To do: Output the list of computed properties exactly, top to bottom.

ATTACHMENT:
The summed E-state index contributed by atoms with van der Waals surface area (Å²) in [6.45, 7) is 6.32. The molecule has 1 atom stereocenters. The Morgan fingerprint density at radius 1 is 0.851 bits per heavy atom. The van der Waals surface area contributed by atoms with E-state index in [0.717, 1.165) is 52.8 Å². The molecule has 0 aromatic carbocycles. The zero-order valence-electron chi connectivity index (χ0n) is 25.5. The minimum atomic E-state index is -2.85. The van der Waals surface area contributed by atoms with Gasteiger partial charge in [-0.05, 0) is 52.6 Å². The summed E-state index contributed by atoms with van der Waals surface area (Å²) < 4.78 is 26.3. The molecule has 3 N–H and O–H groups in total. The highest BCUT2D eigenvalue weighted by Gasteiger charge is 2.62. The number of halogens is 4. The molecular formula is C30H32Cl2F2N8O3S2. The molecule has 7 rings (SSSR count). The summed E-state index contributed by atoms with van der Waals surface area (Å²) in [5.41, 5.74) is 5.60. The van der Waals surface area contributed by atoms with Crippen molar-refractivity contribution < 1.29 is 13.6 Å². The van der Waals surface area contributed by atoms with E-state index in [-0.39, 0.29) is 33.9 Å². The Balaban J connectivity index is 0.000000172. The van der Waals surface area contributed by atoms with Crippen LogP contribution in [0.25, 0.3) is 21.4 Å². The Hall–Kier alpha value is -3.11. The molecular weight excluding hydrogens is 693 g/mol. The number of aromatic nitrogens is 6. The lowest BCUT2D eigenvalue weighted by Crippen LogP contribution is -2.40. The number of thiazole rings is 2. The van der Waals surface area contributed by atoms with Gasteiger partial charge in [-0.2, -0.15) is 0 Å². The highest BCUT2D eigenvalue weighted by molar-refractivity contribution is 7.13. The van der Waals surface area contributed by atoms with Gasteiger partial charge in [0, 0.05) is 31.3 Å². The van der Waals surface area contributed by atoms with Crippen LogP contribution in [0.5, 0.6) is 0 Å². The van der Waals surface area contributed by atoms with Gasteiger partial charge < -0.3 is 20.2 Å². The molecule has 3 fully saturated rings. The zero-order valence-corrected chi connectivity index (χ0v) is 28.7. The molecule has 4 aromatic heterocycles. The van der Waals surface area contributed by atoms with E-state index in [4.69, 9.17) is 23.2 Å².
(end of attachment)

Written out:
The summed E-state index contributed by atoms with van der Waals surface area (Å²) in [6.45, 7) is 6.32. The molecule has 1 atom stereocenters. The Morgan fingerprint density at radius 1 is 0.851 bits per heavy atom. The van der Waals surface area contributed by atoms with E-state index in [0.717, 1.165) is 52.8 Å². The molecule has 0 aromatic carbocycles. The zero-order valence-electron chi connectivity index (χ0n) is 25.5. The minimum atomic E-state index is -2.85. The van der Waals surface area contributed by atoms with Gasteiger partial charge in [-0.05, 0) is 52.6 Å². The summed E-state index contributed by atoms with van der Waals surface area (Å²) < 4.78 is 26.3. The molecule has 3 N–H and O–H groups in total. The highest BCUT2D eigenvalue weighted by Gasteiger charge is 2.62. The number of halogens is 4. The molecular formula is C30H32Cl2F2N8O3S2. The molecule has 7 rings (SSSR count). The summed E-state index contributed by atoms with van der Waals surface area (Å²) in [5.41, 5.74) is 5.60. The van der Waals surface area contributed by atoms with Crippen molar-refractivity contribution < 1.29 is 13.6 Å². The van der Waals surface area contributed by atoms with E-state index in [-0.39, 0.29) is 33.9 Å². The Balaban J connectivity index is 0.000000172. The van der Waals surface area contributed by atoms with Crippen LogP contribution in [0.25, 0.3) is 21.4 Å². The Hall–Kier alpha value is -3.11. The molecular weight excluding hydrogens is 693 g/mol. The number of aromatic nitrogens is 6. The lowest BCUT2D eigenvalue weighted by Crippen LogP contribution is -2.40. The number of thiazole rings is 2. The van der Waals surface area contributed by atoms with Gasteiger partial charge in [-0.2, -0.15) is 0 Å². The highest BCUT2D eigenvalue weighted by molar-refractivity contribution is 7.13. The van der Waals surface area contributed by atoms with Gasteiger partial charge in [0, 0.05) is 31.3 Å². The van der Waals surface area contributed by atoms with Crippen LogP contribution in [0.5, 0.6) is 0 Å². The van der Waals surface area contributed by atoms with Gasteiger partial charge < -0.3 is 20.2 Å². The molecule has 3 fully saturated rings. The zero-order valence-corrected chi connectivity index (χ0v) is 28.7. The molecule has 4 aromatic heterocycles. The van der Waals surface area contributed by atoms with E-state index in [4.69, 9.17) is 23.2 Å².